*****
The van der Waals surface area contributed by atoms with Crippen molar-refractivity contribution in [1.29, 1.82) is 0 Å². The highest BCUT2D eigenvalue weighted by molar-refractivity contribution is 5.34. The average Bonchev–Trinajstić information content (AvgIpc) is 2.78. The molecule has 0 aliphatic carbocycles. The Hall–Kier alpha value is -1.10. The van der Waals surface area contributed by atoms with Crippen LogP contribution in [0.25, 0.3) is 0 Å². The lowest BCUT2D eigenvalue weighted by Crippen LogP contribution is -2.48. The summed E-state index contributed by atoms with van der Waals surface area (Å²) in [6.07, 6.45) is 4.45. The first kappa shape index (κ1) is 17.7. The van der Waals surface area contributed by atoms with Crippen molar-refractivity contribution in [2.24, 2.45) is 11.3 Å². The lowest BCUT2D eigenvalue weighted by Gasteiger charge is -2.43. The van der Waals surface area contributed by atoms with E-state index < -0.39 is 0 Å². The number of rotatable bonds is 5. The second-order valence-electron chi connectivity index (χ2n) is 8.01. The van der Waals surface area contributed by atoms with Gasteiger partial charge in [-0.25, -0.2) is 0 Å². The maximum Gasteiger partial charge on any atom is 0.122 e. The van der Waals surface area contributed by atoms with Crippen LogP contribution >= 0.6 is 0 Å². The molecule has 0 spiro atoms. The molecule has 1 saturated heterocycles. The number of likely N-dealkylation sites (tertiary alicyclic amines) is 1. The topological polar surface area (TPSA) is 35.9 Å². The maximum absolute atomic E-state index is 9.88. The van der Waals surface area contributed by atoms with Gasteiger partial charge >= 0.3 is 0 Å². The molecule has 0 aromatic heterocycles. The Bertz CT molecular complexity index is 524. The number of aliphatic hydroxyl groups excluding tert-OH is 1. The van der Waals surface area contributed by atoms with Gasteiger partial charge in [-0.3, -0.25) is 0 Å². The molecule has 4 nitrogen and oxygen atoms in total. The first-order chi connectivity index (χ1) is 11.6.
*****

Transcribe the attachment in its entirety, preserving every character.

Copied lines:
The van der Waals surface area contributed by atoms with Crippen molar-refractivity contribution in [1.29, 1.82) is 0 Å². The highest BCUT2D eigenvalue weighted by molar-refractivity contribution is 5.34. The average Bonchev–Trinajstić information content (AvgIpc) is 2.78. The molecule has 0 aliphatic carbocycles. The Hall–Kier alpha value is -1.10. The van der Waals surface area contributed by atoms with Crippen LogP contribution in [0.25, 0.3) is 0 Å². The lowest BCUT2D eigenvalue weighted by Crippen LogP contribution is -2.48. The summed E-state index contributed by atoms with van der Waals surface area (Å²) in [6.07, 6.45) is 4.45. The first kappa shape index (κ1) is 17.7. The van der Waals surface area contributed by atoms with Crippen molar-refractivity contribution in [2.24, 2.45) is 11.3 Å². The lowest BCUT2D eigenvalue weighted by Gasteiger charge is -2.43. The van der Waals surface area contributed by atoms with E-state index < -0.39 is 0 Å². The number of rotatable bonds is 5. The second-order valence-electron chi connectivity index (χ2n) is 8.01. The van der Waals surface area contributed by atoms with Gasteiger partial charge in [-0.25, -0.2) is 0 Å². The maximum Gasteiger partial charge on any atom is 0.122 e. The van der Waals surface area contributed by atoms with Crippen LogP contribution >= 0.6 is 0 Å². The molecule has 0 spiro atoms. The molecule has 1 saturated heterocycles. The number of likely N-dealkylation sites (tertiary alicyclic amines) is 1. The topological polar surface area (TPSA) is 35.9 Å². The maximum absolute atomic E-state index is 9.88. The van der Waals surface area contributed by atoms with Gasteiger partial charge >= 0.3 is 0 Å². The molecule has 0 aromatic heterocycles. The Bertz CT molecular complexity index is 524. The number of aliphatic hydroxyl groups excluding tert-OH is 1. The van der Waals surface area contributed by atoms with Gasteiger partial charge in [-0.3, -0.25) is 0 Å². The molecule has 4 nitrogen and oxygen atoms in total. The first-order chi connectivity index (χ1) is 11.6.